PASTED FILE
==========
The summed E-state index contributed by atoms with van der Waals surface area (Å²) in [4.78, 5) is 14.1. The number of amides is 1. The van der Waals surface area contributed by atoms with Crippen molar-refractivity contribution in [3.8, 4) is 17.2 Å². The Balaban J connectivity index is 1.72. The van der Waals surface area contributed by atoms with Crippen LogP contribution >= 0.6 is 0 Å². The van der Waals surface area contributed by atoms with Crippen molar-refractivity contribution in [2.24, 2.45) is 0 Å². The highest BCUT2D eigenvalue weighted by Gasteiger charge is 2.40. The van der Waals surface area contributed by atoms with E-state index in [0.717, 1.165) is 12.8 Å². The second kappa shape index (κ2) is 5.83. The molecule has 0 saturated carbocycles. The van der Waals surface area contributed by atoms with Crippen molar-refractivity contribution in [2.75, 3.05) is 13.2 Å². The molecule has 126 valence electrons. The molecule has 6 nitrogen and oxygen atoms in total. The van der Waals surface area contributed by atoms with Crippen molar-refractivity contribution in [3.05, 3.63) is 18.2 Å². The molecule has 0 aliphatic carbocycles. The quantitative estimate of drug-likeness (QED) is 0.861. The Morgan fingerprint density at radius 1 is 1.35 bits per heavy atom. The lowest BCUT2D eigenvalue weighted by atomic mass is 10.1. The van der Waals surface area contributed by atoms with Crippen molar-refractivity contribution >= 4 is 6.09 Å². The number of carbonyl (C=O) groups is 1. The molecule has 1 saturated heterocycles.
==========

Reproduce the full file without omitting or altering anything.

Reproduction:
The summed E-state index contributed by atoms with van der Waals surface area (Å²) in [4.78, 5) is 14.1. The number of amides is 1. The van der Waals surface area contributed by atoms with Crippen molar-refractivity contribution in [3.8, 4) is 17.2 Å². The Balaban J connectivity index is 1.72. The van der Waals surface area contributed by atoms with Crippen LogP contribution >= 0.6 is 0 Å². The van der Waals surface area contributed by atoms with Crippen molar-refractivity contribution in [2.24, 2.45) is 0 Å². The highest BCUT2D eigenvalue weighted by Gasteiger charge is 2.40. The van der Waals surface area contributed by atoms with E-state index in [0.717, 1.165) is 12.8 Å². The second kappa shape index (κ2) is 5.83. The molecule has 0 saturated carbocycles. The van der Waals surface area contributed by atoms with Crippen molar-refractivity contribution in [2.75, 3.05) is 13.2 Å². The molecule has 126 valence electrons. The molecule has 6 nitrogen and oxygen atoms in total. The van der Waals surface area contributed by atoms with Crippen molar-refractivity contribution in [3.05, 3.63) is 18.2 Å². The molecule has 0 aliphatic carbocycles. The quantitative estimate of drug-likeness (QED) is 0.861. The Morgan fingerprint density at radius 1 is 1.35 bits per heavy atom. The lowest BCUT2D eigenvalue weighted by atomic mass is 10.1. The van der Waals surface area contributed by atoms with Crippen molar-refractivity contribution >= 4 is 6.09 Å². The number of carbonyl (C=O) groups is 1. The molecule has 1 saturated heterocycles.